Before I continue, a full disclosure: I used to be the features editor at Vogue India, and I'm currently a contributing editor. I know the staff well, and, while they almost all hail from the upper ranks of India's socioeconomic strata, they are not callous or cruel, they would not make a joke at a slum-dweller's expense. The reality is that, for Indians, poverty is a fact of life. The majority is mired in it, while a relative few have escaped its chokehold grip. For many Americans and Europeans, the experience of its devastating effect is limited to the occasional sighting of a homeless person on a city street, or the uncomfortable encounter with a beggar while on holiday (sometimes while staying in a five-star hotel in India). For well-to-do Indians, it's a daily occurrence that has largely lost its power to shock. This doesn't mean that they're OK with it—only that they've acclimated to its existence.

The reality is also that, for some Indians, the world has become a playground, and luxury goods that the West has coveted for generations are now within their grasp. Magazines like Vogue are simply reflections of the rising, natural desire to celebrate success. The images in its pages are open to interpretation, their meaning isn't set in stone. Perhaps this particular story could have been handled differently, but the idea that a fashion editorial, or the eager consumption of luxury products by extension, plays any serious part in the problem of Indian poverty is ridiculous; overpopulation, underdevelopment, caste stigma and lack of adequate education infrastructure are more like it.

The controversy illustrates the fact that complicated issues surrounding the country's recent "boom time" have not been successfully addressed—as the gap between the have and have-nots becomes more glaring, the stakes get higher for policy solutions that can head off a potential social breakdown. The country's crazy growth and full bloom of billionaires makes for great headlines in Western newspapers and magazines, but this "Bonfire of the Vanities"-inspired narrative thread leaves hundreds of millions of people out in the cold. Censoring the expression of the country's newfound pockets of affluence, or stifling its sense of aspiration and, indeed, entitlement, however, will not improve the toothless old woman's circumstances. What India needs is an open dialogue about what all this new money means, how to assimilate its benefits in a personally gratifying, but also socially responsible way. A more charitable or sensitive attitude on the part of the affluent could be part of the solution, but the cornerstones need to come from a combination of governmental and private-sector strategic initiatives.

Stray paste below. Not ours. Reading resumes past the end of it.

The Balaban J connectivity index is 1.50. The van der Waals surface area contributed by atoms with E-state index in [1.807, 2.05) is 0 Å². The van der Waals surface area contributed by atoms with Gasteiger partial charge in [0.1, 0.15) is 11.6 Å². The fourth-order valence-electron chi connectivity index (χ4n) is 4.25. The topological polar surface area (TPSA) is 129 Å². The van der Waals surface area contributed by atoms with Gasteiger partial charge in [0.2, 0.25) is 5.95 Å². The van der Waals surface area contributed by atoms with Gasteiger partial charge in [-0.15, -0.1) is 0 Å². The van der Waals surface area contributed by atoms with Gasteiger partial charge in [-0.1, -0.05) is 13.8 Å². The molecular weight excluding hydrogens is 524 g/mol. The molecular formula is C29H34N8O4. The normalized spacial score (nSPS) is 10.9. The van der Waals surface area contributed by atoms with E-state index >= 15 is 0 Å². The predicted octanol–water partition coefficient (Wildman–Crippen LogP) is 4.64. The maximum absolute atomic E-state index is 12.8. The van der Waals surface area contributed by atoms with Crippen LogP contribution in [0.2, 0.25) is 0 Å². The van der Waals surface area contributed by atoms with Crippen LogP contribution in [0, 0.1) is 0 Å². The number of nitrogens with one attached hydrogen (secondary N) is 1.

Perhaps it didn't take the Vogue India's staff long to catch on to an editorial formula that has served its Western counterparts well for years, using scandal to sell magazines. Or maybe, as Tanna told the Times, the shoot was indeed saying that "fashion is no longer a rich man's privilege. Anyone can carry it off and make it look beautiful." Regardless of intentions, Vogue's story focused the public discourse on a critical issue and, hopefully, it might also prove a call to action. Because a conversation that begins and ends with a condemnation of the photographs alone is ultimately as superficial as the values and merchandise that are being critiqued. Whatever happens, the controversy provides more evidence that, beneath its skin-deep appeal, fashion is serious business.